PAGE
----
Print Buyer Behaviors Impact Printers and Suppliers
Changes in print buyer behaviors have trickle down effects on all participants in the graphic communications industry. In the past, most print buying was a ‘local’ activity, mainly supported by ‘local’ or ‘regional’ print firms who, in turn, were supported by ‘local’ dealers or distributors. The Internet and customer-facing web portals have exacted game-changing impacts on all participants in the graphic communications industry.
The changing dynamics of sourcing behavior prompted PRIMIR to commission Sherburne & Associates, in partnership with Print Buyers International, to evaluate the changing roles and practices of ‘print originators’ (from 2003 through 2013) to establish impacts throughout the print value chain. For the purposes of the study, a print originator is a marketer or a dedicated print buyer.
The study found that many print buyers are seasoned, tenured professionals who have a passion for print, understand the technologies, are involved in peer networks to stay abreast of the industry, and have long-standing relationships with their printers. On the down side, however, many of these individuals are viewed by their management as ‘print centric’ and are often not involved in the upstream marketing decision about which media to use for a campaign.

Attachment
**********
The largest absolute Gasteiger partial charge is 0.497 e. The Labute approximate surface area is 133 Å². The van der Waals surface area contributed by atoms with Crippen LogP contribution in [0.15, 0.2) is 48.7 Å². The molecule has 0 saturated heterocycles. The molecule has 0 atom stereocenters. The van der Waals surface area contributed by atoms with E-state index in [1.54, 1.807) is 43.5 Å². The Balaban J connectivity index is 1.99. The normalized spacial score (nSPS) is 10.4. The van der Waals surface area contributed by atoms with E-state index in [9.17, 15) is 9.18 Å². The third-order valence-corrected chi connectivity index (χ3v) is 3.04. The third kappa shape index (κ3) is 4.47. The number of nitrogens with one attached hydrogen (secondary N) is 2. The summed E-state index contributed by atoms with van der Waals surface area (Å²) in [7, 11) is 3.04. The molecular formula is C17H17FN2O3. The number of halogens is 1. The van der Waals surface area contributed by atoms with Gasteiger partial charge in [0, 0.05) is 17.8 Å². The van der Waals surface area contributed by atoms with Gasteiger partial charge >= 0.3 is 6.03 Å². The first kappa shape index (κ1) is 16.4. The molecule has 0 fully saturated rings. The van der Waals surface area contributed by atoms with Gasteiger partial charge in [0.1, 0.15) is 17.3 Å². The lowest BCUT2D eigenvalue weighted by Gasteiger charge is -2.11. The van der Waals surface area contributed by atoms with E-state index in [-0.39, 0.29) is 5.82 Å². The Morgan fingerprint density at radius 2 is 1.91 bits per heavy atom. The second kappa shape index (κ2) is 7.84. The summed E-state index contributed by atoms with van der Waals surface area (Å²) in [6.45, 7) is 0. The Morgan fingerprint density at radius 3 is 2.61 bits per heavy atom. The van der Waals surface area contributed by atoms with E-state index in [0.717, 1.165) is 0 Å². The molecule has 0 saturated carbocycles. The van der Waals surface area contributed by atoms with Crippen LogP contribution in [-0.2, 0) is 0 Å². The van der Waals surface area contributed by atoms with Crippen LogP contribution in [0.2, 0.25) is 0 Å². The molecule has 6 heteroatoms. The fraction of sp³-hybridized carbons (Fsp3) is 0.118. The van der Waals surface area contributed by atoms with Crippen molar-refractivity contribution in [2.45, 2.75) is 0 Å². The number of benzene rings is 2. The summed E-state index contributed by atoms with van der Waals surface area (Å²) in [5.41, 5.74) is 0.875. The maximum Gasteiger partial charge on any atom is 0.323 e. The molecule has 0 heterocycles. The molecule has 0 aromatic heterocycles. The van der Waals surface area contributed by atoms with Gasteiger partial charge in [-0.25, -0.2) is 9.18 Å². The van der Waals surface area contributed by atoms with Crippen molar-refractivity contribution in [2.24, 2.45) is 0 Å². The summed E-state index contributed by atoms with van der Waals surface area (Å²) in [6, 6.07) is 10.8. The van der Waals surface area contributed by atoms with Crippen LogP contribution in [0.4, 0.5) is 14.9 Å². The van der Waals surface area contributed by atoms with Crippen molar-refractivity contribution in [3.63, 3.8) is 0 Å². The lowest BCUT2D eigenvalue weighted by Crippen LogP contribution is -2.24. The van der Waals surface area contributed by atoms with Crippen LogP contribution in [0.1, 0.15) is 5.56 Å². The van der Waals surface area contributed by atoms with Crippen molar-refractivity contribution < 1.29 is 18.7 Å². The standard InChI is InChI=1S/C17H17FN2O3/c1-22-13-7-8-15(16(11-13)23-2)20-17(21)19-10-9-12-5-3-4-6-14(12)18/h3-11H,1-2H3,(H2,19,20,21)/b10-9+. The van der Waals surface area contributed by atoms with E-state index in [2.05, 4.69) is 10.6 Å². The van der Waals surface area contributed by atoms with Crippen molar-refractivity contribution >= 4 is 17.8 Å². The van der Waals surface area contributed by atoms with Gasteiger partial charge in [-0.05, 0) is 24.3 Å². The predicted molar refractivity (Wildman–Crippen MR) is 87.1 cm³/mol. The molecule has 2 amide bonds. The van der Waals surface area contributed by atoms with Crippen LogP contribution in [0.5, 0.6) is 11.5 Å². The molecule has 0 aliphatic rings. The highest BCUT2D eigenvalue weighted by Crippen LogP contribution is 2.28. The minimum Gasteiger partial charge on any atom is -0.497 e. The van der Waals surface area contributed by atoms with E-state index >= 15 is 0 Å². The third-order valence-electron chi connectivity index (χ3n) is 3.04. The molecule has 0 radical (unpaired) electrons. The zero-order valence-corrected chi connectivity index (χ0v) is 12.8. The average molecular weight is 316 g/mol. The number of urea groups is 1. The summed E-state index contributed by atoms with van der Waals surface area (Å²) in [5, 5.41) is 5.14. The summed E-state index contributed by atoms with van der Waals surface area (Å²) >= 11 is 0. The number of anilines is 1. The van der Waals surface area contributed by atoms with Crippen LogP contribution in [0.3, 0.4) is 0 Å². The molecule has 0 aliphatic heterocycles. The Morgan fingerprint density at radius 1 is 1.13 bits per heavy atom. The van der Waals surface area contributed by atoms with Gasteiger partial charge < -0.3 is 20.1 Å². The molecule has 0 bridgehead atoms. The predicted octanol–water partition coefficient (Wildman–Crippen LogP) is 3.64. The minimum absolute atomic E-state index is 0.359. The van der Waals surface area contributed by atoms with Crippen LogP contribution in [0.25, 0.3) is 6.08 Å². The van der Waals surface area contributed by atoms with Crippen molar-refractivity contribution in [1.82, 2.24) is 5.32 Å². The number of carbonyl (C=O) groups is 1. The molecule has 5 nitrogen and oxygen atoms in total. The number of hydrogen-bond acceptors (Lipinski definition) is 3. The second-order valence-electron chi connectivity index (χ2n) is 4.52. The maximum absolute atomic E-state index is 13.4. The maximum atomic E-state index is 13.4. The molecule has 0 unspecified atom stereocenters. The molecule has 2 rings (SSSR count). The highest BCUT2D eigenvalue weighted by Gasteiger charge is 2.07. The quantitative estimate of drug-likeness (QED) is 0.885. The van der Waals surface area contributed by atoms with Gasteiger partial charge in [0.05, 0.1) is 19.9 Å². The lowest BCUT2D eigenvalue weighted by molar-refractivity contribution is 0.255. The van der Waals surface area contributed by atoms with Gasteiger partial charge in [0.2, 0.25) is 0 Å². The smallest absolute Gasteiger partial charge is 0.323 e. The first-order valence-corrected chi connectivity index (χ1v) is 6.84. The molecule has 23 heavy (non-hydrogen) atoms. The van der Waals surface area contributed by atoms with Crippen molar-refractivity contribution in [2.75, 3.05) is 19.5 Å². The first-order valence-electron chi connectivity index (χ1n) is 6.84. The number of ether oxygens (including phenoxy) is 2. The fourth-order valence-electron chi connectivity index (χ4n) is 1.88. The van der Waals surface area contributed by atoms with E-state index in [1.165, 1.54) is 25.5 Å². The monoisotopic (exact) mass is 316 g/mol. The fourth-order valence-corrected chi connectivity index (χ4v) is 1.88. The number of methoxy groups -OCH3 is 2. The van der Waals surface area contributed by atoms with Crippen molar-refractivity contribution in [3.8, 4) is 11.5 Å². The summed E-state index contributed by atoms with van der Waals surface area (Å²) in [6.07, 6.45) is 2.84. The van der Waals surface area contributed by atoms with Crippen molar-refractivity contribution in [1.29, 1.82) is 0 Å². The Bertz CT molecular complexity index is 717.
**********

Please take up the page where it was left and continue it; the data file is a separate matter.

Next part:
As the current economic crisis exacts its toll on corporations across the globe, the research team found that many of these ‘print buyer’ roles are being eliminated.
The media purchasing responsibility then shifts to the marketing departments—often to individuals who are not savvy about print media, who are much younger, and who likely favor alternative electronic media. This alone has far-reaching implications for members of PRIMIR and NPES, with print volume already in a decline before the recent economic turmoil.
With the responsibility for print buying moving to the marketing department or to various business-line managers, it is increasingly difficult for the print sales representative to find the individual responsible for making those decisions. These new buyers need education as to the value proposition of print, when to use print-on-demand, opportunities from variable data promotions, and more. Out of sight, out of mind, print stands to lose even more market share. These new buyers perceive newer online media as ‘free’ or at least less costly than print—with no real data to support the actual ROI of that medium.